A 'basic' which developer to use question?
I've been developing my own 120 film for about 5 months now and from the start I have been using Ilford chemicals ie. ID11/Perceptol, Iflostop, Hypam and wetting agent to develop my Delta400asa and FP4+ films.
After reading that alot of people on here rate Rodinal developer I thought I'd give it a shot and to my untrained eye the only difference I can see is that the grain is alot more prominent with the Rodinal. Thats ok, no problem if I'm using 400asa film but if I want fine grain then what should I do? Go back to using Perceptol/ID11? Or maybe try another developer?
I guess my question is how did you decide on your current favourite developer? Was it trial and error or did someone you know recommend one for you?
My favorite developer was originally Kodak HC-110. I recently made the switch to Ilford HC instead, in order to give my support to Ilford and take it away from Kodak. With the exception of TXP320 in sheet sizes and 220 size, Portra 100T, 400NC sheet sizes, and RA enlarging paper, I already used all Ilford and Fuji products anyhow. Portra 100T is GONE, and I have switched to HP5 for sheet film. I still use TXP320 when I want a black and white 220 film, and I still use 400NC for when I want a 400 color film in sheet sizes. And I will use Endura paper until it is discontinued, as I like it so much better than Fuji paper.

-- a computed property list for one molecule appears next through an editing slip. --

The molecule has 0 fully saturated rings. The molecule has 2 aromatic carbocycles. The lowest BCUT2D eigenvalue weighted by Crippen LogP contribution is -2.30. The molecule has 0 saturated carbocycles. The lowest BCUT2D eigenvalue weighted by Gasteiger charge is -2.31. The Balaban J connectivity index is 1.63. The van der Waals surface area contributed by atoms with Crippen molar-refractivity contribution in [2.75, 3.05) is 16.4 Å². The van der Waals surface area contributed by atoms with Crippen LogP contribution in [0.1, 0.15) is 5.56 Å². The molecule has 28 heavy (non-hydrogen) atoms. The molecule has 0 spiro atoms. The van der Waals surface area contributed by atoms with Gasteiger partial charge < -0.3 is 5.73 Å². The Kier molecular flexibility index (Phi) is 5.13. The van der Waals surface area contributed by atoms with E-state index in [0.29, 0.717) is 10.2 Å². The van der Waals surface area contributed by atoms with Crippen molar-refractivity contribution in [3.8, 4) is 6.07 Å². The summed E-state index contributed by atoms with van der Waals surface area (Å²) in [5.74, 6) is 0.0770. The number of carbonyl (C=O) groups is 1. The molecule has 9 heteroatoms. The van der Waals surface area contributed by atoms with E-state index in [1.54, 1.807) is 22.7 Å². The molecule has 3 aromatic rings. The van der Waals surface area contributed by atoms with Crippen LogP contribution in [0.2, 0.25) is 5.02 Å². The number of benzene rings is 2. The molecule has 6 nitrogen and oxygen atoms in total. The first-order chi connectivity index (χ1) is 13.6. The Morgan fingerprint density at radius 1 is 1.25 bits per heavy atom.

I like HC because it keeps well, it is economical, and is incredibly repeatable and versatile. I have never had any image quality issues with it, though some will swear on the Bible/Torah/Kuran/Other how crummy it is. I normally use it at 1:63 at 75F. I get extended times, more sharpness, more grain, lower contrast, and better shadow detail this way. These are all things I want.
I switched to ID-11 for a while because I was told repeatedly that it is the better developer. I personally prefer HC-110, as it is easier to work with.
"Truth and love are my law and worship. Form and conscience are my manifestation and guide. Nature and peace are my shelter and companions. Order is my attitude. Beauty and perfection are my attack."
- Rob Tyner (1944 - 1991)
I think we all find ourselves at a point you are at. We ask advice as you are doing and take heed with the replies that come back. There will be many and all will be right, or wrong, leaving you where you stand right now.
Originally Posted by mealers
When I find myself wandering about looking for the "right" developer I inevitably return to Kodak D-76 which I brew my own and is known as D-76H. It is tried and true, a bench-mark for all other developers to judged against and easy as mud to make.
I realize my question is very open ended but the advice I have been given by alot of people is to find a developer/film combination and stick with it.
One of my reasons for trying Rodinal is that it is alot more economic than ID11, is that the reason why you brew your own D-76H? Dont get me wrong, the ultimate outcome is that I would like is quality negatives but if I could get a fine grain developer like Rodinals 1+25 then all the better as far as I am concerned!